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I want to say one of the following:

  • For them, ability of speaking is worthless since all the them are great speakers.
  • For them, ability to speak is worthless since all of them are great speakers.

Which one is more natural to a native speaker?

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closed as general reference by Andrew Leach, Cameron, Kris, J.R., MετάEd Nov 30 '12 at 0:40

This question is too basic; it can be definitively and permanently answered by a single link to a standard internet reference source designed specifically to find that type of information.If this question can be reworded to fit the rules in the help center, please edit the question.

    
Did you check a dictionary? Here's one which contains an illustrative example. –  Andrew Leach Nov 8 '12 at 8:03

1 Answer 1

The "ability to speak" is correct:

For them, the ability to speak is worthless because all of them are great speakers.

but the semantics of the sentence, no matter how it's said, is illogical because of the word "worthless".

Maybe "is worthless" should be "is unimportant" or "is of secondary importance" or "isn't {an issue/a problem}".

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Is 'ability of' is completely wrong? A google search shows some usage of it, although they do not look very credible! –  Dilawar Nov 8 '12 at 8:18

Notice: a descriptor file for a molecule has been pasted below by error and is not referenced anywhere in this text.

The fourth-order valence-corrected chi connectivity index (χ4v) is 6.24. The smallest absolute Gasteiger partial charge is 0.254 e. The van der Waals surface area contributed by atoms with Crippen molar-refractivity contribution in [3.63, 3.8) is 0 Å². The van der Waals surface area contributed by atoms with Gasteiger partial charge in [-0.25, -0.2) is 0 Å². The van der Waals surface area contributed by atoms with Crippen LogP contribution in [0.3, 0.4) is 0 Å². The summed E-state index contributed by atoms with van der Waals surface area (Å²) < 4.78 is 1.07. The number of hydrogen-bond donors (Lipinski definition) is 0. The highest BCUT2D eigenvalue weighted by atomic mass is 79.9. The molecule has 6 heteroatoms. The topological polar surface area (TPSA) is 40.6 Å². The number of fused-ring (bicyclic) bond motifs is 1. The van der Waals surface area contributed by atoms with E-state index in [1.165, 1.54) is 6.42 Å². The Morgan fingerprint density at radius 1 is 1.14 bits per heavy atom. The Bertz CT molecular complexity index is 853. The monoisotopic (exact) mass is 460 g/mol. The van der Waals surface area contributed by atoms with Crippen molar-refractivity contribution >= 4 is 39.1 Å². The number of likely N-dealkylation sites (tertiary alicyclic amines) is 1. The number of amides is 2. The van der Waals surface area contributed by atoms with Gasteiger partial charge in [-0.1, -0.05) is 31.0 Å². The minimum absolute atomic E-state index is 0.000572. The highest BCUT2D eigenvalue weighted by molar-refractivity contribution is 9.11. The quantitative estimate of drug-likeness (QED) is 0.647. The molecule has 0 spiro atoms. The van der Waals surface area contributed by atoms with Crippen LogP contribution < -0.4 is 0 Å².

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I think it's completely wrong and that no native speaker would use it. Except, of course, in sentences like "Assessing the driving ability of the elderly is important in 2012". But your sentence is not of this type. You can't trust Google to give you only examples of native-speaker English. Everybody in the world uses English, but not everyone writes natural idiomatic native-speaker English. –  user21497 Nov 8 '12 at 8:41
    
Dilawar- When ability means the fact of being able to do something, it's always followed by an infinitive. –  Noah Nov 8 '12 at 9:24
    
Re worthless: worth means the same as value in the sense of something prized. It does not mean value in the different sense you mean it here, a criterion for distinguishing something. –  Colin Fine Nov 8 '12 at 20:42
    
@ColinFine: I don't see the distinction you're making: All of them are great speakers. Therefore, they do not prize the ability to speak. What's the missing premise here? "Great speakers don't prize the ability to speak."? –  user21497 Nov 8 '12 at 22:53

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